Sujood, Morocco in the World Cup and what we still don’t know about Muslims

The Morocco football team has exhibited a joyous expression of Muslimness in front of a world audience on a global sporting stage.

Players of Morocco kneel in sujood prayer after their 0-2 loss against France in a World Cup semifinal soccer match at the Al Bayt Stadium in Al Khor, Qatar, Thursday, Dec. 15, 2022. (AP Photo/Natacha Pisarenko)

(RNS) — To say the Muslim “ummah” (global community) has been united under the banner of red and green in supporting and standing with Morocco’s football team at this year’s FIFA World Cup in Qatar doesn’t begin to properly describe it. Even in their semifinal defeat to France on Wednesday, the joy, pride and love for Morocco’s footballers never wavered.

Athletes engaging in open forms of prayer or religious ritual prior to, during or after a game or match is not uncommon — whether an athlete is crossing herself before a big play, lifting a finger up to acknowledge God, kneeling on one knee with head bowed in prayer or prostrating on the ground in sujood. The latter, a practice done mainly by Muslims during ritual prayer (and also as a gesture of submission and thanks — called sajdat shukr — to God outside of ritual prayer), has especially ignited the hearts of Muslims worldwide during this year’s World Cup.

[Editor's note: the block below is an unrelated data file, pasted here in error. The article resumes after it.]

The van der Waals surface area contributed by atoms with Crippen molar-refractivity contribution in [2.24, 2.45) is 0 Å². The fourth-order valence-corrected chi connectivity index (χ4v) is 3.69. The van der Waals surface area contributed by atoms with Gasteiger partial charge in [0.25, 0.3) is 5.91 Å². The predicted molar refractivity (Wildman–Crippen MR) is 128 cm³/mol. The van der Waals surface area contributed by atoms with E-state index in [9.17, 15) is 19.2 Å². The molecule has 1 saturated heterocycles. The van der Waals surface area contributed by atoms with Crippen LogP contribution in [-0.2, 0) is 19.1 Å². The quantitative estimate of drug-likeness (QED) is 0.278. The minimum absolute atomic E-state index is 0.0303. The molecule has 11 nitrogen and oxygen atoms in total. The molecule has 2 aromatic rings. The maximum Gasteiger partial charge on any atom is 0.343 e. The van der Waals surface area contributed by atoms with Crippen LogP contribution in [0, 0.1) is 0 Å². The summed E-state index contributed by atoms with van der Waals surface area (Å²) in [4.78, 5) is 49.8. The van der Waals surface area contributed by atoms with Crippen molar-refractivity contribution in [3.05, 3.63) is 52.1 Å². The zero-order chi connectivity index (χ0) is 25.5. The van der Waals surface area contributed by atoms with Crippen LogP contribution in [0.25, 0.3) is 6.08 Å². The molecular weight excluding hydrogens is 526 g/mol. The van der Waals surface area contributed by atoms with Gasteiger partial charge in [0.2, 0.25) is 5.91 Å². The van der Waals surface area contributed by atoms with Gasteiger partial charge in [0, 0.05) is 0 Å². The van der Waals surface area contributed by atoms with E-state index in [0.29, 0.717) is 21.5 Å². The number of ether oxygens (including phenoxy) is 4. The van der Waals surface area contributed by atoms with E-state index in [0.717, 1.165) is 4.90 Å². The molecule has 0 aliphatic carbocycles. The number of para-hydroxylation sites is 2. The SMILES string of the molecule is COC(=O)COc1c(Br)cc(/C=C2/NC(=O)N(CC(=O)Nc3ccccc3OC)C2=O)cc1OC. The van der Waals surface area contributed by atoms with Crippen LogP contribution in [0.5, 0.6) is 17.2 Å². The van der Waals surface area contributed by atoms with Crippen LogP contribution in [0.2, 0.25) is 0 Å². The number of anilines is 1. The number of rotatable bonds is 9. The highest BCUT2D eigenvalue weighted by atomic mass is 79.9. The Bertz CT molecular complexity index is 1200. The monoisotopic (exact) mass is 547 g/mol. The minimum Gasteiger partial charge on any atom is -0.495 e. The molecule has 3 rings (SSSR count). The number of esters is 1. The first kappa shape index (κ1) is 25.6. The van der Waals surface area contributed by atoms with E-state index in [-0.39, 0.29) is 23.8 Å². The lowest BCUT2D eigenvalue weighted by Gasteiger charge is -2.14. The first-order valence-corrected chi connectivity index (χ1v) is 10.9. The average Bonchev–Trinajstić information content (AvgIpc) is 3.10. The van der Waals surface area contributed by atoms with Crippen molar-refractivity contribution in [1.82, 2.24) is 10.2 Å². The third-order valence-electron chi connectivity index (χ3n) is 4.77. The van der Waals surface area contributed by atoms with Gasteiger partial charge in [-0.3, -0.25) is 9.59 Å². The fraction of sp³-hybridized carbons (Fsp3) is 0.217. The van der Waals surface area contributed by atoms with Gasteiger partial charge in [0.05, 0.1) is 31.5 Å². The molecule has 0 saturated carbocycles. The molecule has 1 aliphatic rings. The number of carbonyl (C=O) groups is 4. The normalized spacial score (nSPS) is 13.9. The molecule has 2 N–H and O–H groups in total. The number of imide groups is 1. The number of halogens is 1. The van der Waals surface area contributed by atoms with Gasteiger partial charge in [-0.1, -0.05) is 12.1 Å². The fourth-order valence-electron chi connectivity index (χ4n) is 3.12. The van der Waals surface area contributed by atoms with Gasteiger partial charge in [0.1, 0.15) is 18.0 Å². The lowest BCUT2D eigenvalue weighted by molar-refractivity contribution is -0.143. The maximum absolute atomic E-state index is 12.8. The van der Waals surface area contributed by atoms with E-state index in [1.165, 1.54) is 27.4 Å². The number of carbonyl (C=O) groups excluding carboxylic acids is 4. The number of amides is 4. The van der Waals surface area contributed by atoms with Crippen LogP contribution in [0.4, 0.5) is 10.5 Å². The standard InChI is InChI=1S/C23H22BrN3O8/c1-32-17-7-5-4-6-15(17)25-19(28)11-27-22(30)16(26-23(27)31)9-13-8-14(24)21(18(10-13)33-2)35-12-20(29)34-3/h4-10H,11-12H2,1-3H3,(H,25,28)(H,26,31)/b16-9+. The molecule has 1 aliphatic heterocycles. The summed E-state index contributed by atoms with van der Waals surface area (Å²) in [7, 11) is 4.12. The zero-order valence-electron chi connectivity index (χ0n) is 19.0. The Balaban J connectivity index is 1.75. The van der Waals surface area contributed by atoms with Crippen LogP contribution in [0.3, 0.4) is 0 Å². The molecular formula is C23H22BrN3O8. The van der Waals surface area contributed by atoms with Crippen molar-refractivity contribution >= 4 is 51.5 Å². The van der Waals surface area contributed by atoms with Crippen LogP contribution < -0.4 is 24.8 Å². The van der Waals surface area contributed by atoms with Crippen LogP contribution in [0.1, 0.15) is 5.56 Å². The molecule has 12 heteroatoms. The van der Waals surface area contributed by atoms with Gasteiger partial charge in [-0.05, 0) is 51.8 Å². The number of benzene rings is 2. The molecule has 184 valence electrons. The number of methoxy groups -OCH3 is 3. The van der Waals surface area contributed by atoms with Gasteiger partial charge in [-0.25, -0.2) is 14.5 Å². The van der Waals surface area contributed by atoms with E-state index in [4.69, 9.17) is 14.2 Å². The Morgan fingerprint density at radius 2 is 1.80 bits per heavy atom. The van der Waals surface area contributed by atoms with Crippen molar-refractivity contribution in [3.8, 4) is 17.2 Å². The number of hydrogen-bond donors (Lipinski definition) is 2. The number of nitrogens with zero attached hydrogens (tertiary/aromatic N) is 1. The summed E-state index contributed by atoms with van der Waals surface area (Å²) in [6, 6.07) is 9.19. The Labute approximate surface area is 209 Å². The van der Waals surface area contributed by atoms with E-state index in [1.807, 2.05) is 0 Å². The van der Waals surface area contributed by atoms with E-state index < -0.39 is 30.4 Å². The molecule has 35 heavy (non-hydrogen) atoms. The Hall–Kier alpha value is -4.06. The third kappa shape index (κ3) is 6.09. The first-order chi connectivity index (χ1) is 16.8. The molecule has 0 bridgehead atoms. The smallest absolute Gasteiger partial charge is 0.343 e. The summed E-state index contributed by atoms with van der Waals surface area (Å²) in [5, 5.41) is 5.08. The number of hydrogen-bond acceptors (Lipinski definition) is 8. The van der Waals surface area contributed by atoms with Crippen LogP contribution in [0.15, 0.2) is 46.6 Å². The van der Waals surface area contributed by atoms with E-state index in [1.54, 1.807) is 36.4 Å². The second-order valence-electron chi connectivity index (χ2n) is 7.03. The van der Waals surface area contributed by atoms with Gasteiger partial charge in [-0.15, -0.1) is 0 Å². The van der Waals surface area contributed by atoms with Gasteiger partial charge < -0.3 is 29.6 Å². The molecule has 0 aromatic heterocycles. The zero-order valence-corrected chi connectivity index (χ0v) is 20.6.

The Muslim sujood, or prostration, as elegantly described by Dalia Mogahed, director of research at the Institute for Social Policy and Understanding, is a five-point floor contact position: Forehead, nose, hands, knees, toes. “Each of these body parts signifies something that has been put in surrender to God. The forehead (my will). The nose (my ego). My hands (my work). My knees and toes (my steadfast forward motion). It means I surrender all of me to Him.”